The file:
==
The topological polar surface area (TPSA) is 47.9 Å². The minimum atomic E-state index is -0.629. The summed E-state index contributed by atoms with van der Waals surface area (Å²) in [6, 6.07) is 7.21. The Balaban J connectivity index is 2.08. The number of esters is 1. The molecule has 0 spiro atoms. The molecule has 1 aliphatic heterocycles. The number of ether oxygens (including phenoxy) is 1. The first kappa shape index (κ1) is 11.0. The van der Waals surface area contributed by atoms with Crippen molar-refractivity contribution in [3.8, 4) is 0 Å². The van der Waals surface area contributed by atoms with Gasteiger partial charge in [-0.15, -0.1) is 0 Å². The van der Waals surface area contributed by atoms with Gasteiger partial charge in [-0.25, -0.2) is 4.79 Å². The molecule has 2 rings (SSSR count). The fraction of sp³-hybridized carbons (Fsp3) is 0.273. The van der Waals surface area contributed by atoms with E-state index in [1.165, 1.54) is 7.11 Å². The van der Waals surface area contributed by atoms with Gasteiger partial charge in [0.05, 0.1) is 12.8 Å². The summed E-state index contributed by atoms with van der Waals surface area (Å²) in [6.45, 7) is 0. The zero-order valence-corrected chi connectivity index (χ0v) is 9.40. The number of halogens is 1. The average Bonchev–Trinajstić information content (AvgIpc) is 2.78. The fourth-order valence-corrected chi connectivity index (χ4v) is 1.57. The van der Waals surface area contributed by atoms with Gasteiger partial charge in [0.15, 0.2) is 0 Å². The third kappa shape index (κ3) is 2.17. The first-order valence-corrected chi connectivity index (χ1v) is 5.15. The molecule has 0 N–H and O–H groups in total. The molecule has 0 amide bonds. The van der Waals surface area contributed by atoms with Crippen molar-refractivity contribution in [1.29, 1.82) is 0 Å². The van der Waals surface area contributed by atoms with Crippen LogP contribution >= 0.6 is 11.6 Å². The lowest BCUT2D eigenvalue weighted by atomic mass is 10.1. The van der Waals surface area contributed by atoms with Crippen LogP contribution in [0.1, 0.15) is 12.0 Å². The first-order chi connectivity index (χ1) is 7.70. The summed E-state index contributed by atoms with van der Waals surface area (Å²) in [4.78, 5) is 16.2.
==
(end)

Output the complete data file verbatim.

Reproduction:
The topological polar surface area (TPSA) is 47.9 Å². The minimum atomic E-state index is -0.629. The summed E-state index contributed by atoms with van der Waals surface area (Å²) in [6, 6.07) is 7.21. The Balaban J connectivity index is 2.08. The number of esters is 1. The molecule has 0 spiro atoms. The molecule has 1 aliphatic heterocycles. The number of ether oxygens (including phenoxy) is 1. The first kappa shape index (κ1) is 11.0. The van der Waals surface area contributed by atoms with Crippen molar-refractivity contribution in [3.8, 4) is 0 Å². The van der Waals surface area contributed by atoms with Gasteiger partial charge in [-0.15, -0.1) is 0 Å². The van der Waals surface area contributed by atoms with Gasteiger partial charge in [-0.25, -0.2) is 4.79 Å². The molecule has 2 rings (SSSR count). The fraction of sp³-hybridized carbons (Fsp3) is 0.273. The van der Waals surface area contributed by atoms with E-state index in [1.165, 1.54) is 7.11 Å². The van der Waals surface area contributed by atoms with Gasteiger partial charge in [0.05, 0.1) is 12.8 Å². The summed E-state index contributed by atoms with van der Waals surface area (Å²) in [6.45, 7) is 0. The zero-order valence-corrected chi connectivity index (χ0v) is 9.40. The number of halogens is 1. The average Bonchev–Trinajstić information content (AvgIpc) is 2.78. The fourth-order valence-corrected chi connectivity index (χ4v) is 1.57. The van der Waals surface area contributed by atoms with Gasteiger partial charge in [0.15, 0.2) is 0 Å². The third kappa shape index (κ3) is 2.17. The first-order valence-corrected chi connectivity index (χ1v) is 5.15. The molecule has 0 N–H and O–H groups in total. The molecule has 0 amide bonds. The van der Waals surface area contributed by atoms with Crippen molar-refractivity contribution in [1.29, 1.82) is 0 Å². The van der Waals surface area contributed by atoms with Crippen LogP contribution >= 0.6 is 11.6 Å². The lowest BCUT2D eigenvalue weighted by atomic mass is 10.1. The van der Waals surface area contributed by atoms with Crippen LogP contribution in [0.1, 0.15) is 12.0 Å². The first-order chi connectivity index (χ1) is 7.70. The summed E-state index contributed by atoms with van der Waals surface area (Å²) in [4.78, 5) is 16.2.